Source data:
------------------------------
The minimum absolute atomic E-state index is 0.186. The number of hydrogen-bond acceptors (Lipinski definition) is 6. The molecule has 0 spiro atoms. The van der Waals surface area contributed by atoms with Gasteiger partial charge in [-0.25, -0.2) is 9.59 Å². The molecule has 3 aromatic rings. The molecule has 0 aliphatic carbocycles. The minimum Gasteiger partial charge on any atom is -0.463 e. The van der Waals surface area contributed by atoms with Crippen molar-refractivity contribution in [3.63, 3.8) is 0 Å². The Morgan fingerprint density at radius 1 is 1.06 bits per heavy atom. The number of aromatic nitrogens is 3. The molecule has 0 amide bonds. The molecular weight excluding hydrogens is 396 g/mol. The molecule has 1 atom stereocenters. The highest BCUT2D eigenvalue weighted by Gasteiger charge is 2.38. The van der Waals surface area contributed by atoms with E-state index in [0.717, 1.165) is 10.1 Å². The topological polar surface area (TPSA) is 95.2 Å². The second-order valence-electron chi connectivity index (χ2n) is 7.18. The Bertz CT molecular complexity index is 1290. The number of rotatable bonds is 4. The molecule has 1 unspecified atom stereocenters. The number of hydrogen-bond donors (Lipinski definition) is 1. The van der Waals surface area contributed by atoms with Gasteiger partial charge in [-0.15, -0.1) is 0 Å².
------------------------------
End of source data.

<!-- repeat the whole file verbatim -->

The minimum absolute atomic E-state index is 0.186. The number of hydrogen-bond acceptors (Lipinski definition) is 6. The molecule has 0 spiro atoms. The van der Waals surface area contributed by atoms with Gasteiger partial charge in [-0.25, -0.2) is 9.59 Å². The molecule has 3 aromatic rings. The molecule has 0 aliphatic carbocycles. The minimum Gasteiger partial charge on any atom is -0.463 e. The van der Waals surface area contributed by atoms with Crippen molar-refractivity contribution in [3.63, 3.8) is 0 Å². The Morgan fingerprint density at radius 1 is 1.06 bits per heavy atom. The number of aromatic nitrogens is 3. The molecule has 0 amide bonds. The molecular weight excluding hydrogens is 396 g/mol. The molecule has 1 atom stereocenters. The highest BCUT2D eigenvalue weighted by Gasteiger charge is 2.38. The van der Waals surface area contributed by atoms with E-state index in [0.717, 1.165) is 10.1 Å². The topological polar surface area (TPSA) is 95.2 Å². The second-order valence-electron chi connectivity index (χ2n) is 7.18. The Bertz CT molecular complexity index is 1290. The number of rotatable bonds is 4. The molecule has 1 unspecified atom stereocenters. The number of hydrogen-bond donors (Lipinski definition) is 1. The van der Waals surface area contributed by atoms with Gasteiger partial charge in [-0.15, -0.1) is 0 Å².